Adrienne Rich

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What is Adrienne Rich's critical argument in "Compulsory Heterosexuality and Lesbian Existence"?

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Essentially, Rich argues that heterosexuality in women in a political construct that men use in order to further control and subjugate women. Rather than it being the default norm of sexuality, heterosexuality is a tool by which women are made to feel inferior to men because of the inherent mechanisms of male-to-female sexual intercourse and the reproductive element.

While she does acknowledge that some women are naturally heterosexual, Rich argues that many women are also forced into heterosexual relationships in order to create safety and obtain social power. In addition, the cultural and social messages women receive from a young age condition them to favor heterosexuality.

Rich also attempts to expand the definition of lesbianism beyond female sexuality. Rich posits that lesbianism is an emotional and psychological connection among women and that even platonic female friendships fall along a lesbian continuum. She notes that most women exercise some form of lesbianism whether that includes same-sex intercourse or not.

Overall, Rich wants her audience to acknowledge how patriarchal structures enforce heterosexuality and delegitimize lesbianism in order to perpetuate male control and misogyny.

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Adrienne Rich first argues that compulsory heterosexuality—forcing women into traditional heterosexual relationships—leads to female subordination. She contends that men are significantly worried about losing control of women, which is why they pursue so many methods to keep women subordinate. These include denying women their own sexuality (such as in clitoridectomy), forcing heterosexuality on women through rape, marriage, and prostitution, trying to convince women that sexual violence and humiliation are pleasurable, and communicating "the subliminal message" that "sadistic heterosexuality is more 'normal' that sensuality between women.'" Other ways of enforcing traditional heterosexuality are to restrict women's physical movements, to control abortion, to use women "as objects in male transactions," and to prevent women from pursuing creative expression and education.

Women, however, have been fighting back and rejecting compulsory heterosexuality for a long time. Rich suggests women's freedom will grow as more women, whether same-sex oriented or not, adopt the sexual attitudes of lesbianism. These attitudes are far different from those in gay (male) sexuality, and are centered on "sharing a rich" interior life, bonding with women to fight male violence, pursuing female friendships, and rejecting being labelled frigid or unnatural for repelling male sexual advances. Women also have to continue to refuse to have children unless they wish to and refuse to work (such as in doing most of the housework) in order for men to have more leisure time.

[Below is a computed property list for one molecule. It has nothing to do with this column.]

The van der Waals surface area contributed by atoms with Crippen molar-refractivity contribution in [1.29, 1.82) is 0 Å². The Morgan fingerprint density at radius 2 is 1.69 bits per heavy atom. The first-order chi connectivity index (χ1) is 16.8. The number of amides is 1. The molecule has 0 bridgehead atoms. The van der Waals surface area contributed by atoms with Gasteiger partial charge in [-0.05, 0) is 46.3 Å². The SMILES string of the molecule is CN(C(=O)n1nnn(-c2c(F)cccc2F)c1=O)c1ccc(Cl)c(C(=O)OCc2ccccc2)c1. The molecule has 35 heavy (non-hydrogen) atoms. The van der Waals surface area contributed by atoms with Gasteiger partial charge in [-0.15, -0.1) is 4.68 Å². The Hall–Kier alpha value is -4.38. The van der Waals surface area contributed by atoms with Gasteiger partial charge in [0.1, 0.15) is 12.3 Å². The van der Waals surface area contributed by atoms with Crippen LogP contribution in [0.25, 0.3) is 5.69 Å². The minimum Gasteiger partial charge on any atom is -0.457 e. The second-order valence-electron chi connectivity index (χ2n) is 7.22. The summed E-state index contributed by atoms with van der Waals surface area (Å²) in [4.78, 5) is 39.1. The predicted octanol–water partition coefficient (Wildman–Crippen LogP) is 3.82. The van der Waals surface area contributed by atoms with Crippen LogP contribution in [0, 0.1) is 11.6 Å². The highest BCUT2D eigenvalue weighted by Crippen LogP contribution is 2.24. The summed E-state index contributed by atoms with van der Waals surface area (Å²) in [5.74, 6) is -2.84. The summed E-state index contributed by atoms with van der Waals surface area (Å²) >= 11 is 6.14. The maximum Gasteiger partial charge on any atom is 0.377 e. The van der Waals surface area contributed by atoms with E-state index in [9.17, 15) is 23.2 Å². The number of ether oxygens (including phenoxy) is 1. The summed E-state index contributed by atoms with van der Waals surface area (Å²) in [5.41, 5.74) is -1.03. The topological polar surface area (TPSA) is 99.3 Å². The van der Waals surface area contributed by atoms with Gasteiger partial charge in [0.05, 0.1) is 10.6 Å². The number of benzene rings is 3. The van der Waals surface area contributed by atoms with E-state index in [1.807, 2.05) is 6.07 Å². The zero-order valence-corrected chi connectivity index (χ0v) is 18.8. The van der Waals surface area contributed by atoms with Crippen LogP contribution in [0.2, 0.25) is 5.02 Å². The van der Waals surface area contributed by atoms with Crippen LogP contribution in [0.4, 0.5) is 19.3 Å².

Rich ends her essay by saying women need more choices in order to undo the power men hold over them, a power that becomes the paradigm for all forms "of exploitation and illegitimate control."

In sum, Rich argues that men try very hard to impose compulsory heterosexuality on women, that women can oppose this and embrace healthier forms of mutuality with other women that will help them contest male power, and that this kind of solidarity is important for all struggles against the exploitation of one group by another.

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In Adrienne Rich's essay "Compulsory Heterosexuality and Lesbian Existence" argues two main points. First, it argues the fact that heterosexuality has been forced upon society by males. Second, it argues that lesbians have been ignored in literature.

Essentially, Rich's argument grounds itself in the ideology surrounding male power and dominance. Rich believes that "male control of law, theology, and science" insures the "coupling of women with men and obstructed or penalized our [women's] coupling or allying in independent groups with other women." Rich goes on to suggest that the explanation of sexual preference is ignored.  When it is explained, Rich defines its explanation as lying rooted in "female Oedipus complex or the necessity for species reproduction."

Her argument, overall, lies in the "fact" that "the sexual imbalance of power of males over females" needs an societal overhaul. Given that the power (both mental and physical) men exert over women tends to be the dominant factor, Rich believes that women are female sexual slaves to men. In the end, Rich calls for a undoing of male power.

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